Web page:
Two best-of Carlene Carter CDs (Hindsight 20/20 and The Platinum Collection) followed during a long hiatus from recording, while two of her earliest compositions resurfaced on box-sets of her recently departed parents: "Another Broken Hearted Girl," written with her mother in 1975, appeared on June Carter Cash, Keep On the Sunny Side: Her Life in Music; and "It Takes One To Know Me," written as a birthday present for her stepfather when she was still a teen, closed Johnny Cash: The Legend, both in 2005. Of his influence on her and stepsister Rosanne Cash as songwriters, Carlene remembers: "He would sit for hours with us on a tour bus, teaching us chords. He taught me to be authentic and follow my own thing. He told me not to be afraid to be unique, which was a good thing because Nashville never knew what to do with me! If someone asked me to do something I didn’t want to do, or didn't think was right, I wouldn't do it. Sometimes, it's good to stick to your guns."
Returning to the studio in 2008, Carlene wrote all of the songs herself (except one co-write) for Stronger, her most personal album to date. Elvis Costello referred to it as "astounding" while Bernie Taupin called it "a staggering achievement." Legendary country music journalist Chet Flippo wrote: "This is why you should care about Carlene Carter: She puts her whole life into her music in a way few artists dare or accomplish. Not just snippets of a diary. I mean her life experience, her guts and her whole psyche. It goes in there. It's not always a pretty recipe. But the results are often gems of music."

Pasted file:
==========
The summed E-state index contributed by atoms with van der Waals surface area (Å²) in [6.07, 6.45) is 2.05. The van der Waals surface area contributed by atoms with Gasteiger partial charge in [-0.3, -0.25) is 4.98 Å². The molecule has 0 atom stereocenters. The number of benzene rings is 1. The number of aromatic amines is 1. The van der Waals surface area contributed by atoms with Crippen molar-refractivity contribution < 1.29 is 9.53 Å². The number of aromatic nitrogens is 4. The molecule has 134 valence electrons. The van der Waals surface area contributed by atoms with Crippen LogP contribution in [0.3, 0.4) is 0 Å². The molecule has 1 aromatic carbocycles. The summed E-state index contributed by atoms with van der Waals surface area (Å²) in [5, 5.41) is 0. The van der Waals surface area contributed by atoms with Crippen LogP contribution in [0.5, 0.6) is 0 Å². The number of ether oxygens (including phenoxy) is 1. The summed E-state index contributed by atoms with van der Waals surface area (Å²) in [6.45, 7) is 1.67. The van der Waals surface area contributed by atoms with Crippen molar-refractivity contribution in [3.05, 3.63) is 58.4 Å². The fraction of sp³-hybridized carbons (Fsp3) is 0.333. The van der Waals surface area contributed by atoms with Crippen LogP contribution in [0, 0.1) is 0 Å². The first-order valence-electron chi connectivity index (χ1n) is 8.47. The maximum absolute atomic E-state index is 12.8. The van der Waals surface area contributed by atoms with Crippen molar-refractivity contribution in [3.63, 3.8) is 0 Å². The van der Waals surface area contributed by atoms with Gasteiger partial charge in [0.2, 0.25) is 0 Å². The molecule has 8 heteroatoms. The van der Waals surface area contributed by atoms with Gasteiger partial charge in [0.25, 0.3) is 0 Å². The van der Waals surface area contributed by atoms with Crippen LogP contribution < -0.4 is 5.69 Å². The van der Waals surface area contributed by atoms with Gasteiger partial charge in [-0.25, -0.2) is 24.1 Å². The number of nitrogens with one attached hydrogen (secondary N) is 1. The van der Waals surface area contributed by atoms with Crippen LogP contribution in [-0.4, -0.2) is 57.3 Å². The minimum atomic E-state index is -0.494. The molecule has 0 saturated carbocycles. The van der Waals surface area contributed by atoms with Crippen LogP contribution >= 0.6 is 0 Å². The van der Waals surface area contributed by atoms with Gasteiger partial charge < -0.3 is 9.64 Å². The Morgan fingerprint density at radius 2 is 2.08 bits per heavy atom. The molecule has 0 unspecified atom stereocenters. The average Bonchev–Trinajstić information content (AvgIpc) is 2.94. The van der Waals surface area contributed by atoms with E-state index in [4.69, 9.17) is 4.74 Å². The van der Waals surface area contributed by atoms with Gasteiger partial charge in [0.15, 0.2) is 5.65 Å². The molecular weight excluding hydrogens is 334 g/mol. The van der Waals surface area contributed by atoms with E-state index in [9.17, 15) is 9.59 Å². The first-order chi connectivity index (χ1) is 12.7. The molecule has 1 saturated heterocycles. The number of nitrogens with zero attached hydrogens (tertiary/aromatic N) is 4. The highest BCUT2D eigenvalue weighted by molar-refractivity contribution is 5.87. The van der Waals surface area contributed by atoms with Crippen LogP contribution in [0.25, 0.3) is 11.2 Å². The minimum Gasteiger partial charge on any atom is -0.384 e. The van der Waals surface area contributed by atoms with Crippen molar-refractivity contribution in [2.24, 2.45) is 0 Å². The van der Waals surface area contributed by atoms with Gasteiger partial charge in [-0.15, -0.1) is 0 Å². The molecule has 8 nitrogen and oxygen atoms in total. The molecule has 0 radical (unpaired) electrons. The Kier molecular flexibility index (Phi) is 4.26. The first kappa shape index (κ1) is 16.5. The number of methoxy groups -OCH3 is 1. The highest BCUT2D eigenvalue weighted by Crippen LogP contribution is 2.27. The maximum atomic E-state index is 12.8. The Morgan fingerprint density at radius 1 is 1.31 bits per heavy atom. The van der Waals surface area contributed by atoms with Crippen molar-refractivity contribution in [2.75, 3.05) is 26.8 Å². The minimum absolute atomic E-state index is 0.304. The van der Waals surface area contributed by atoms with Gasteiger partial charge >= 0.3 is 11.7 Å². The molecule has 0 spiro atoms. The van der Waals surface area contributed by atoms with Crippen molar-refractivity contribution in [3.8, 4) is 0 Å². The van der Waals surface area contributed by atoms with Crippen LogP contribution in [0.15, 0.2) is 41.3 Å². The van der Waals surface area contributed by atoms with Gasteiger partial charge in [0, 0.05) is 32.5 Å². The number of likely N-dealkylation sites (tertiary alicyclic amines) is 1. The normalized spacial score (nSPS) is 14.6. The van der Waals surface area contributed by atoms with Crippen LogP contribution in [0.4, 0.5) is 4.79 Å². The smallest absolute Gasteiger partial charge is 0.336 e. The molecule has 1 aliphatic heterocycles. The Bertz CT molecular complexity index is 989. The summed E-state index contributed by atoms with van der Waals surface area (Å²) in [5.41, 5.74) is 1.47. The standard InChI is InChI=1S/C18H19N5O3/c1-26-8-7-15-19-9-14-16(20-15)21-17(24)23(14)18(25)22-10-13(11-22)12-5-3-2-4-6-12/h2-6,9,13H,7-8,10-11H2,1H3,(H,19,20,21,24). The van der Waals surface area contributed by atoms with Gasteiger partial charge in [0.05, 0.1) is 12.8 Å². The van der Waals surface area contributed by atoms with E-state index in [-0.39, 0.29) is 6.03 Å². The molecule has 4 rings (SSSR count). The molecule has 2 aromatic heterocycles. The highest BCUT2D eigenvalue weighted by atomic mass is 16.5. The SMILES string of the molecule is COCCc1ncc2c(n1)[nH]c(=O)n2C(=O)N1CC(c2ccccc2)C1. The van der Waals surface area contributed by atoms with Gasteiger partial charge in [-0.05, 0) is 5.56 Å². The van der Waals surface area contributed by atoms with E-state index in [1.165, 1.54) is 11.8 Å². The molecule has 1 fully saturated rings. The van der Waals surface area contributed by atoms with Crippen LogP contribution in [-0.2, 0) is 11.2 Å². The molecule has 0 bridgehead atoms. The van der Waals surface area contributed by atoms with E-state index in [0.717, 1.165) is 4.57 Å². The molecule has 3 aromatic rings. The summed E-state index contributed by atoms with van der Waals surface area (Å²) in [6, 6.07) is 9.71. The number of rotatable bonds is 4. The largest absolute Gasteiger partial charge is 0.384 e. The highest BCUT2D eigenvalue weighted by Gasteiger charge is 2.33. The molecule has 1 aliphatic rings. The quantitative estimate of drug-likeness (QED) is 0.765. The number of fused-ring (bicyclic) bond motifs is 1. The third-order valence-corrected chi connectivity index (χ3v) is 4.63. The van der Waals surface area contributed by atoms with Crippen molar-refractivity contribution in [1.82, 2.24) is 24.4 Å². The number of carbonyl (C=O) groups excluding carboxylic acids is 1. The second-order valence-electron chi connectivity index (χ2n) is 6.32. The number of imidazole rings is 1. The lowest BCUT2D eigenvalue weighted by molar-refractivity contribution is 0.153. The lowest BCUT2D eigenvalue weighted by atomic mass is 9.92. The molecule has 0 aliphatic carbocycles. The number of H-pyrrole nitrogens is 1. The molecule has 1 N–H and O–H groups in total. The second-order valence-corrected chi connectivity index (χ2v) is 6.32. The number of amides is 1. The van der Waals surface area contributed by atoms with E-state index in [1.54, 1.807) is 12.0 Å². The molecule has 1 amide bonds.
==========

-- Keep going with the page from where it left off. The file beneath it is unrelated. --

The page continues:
Her most recent release, Carter Girl, is a tribute to her family, with songs spanning three generations, back to the original trio in the 1920s and '30s, through her mom and aunts Helen and Anita in the '40s and '50s, and two of Carlene's own songs honoring them: a new co-write with family patriarch A.P. Carter on "Lonesome Valley 2003," Carlene's emotional update of the Carter Family standard; and a reprise of her 1990 look back at her own childhood in "Me and the Wildwood Rose." NPR's Ken Tucker said: "What Carlene Carter does on Carter Girl is significant. She doesn't approach these old songs as sacred relics to be enshrined with pious respect. Rather, she treats them like living, vital pieces of art that can withstand being taken apart, thought about and re-imagined. In the process, she comes up with her own excellent piece of work."
For the last two years, Carlene has been on the road as solo opening act and duet partner with rock legend John Mellencamp, who told USA Today: "Every night she's been my singing buddy. If there is a spitting image of June, it's Carlene. She talks like her mom, has the same opinions as her mom. We got along immediately." Of their upcoming album, Sad Clowns and Hillbillies, he said: "We wrote a couple of songs together, and she wrote some and I wrote some." Carlene said: "Working with Mellencamp, I made new fans, people that may have never heard of me. They may have heard I was related to the Carter Family or Johnny Cash somehow, but what they got was pure Carlene. Very much in the spirit of the Carter Family, I’d just go out and do what makes people happy. I really enjoyed the process of playing by myself and I’m going to continue to do it for a while. It really does prove my theory that it’s all about the songs."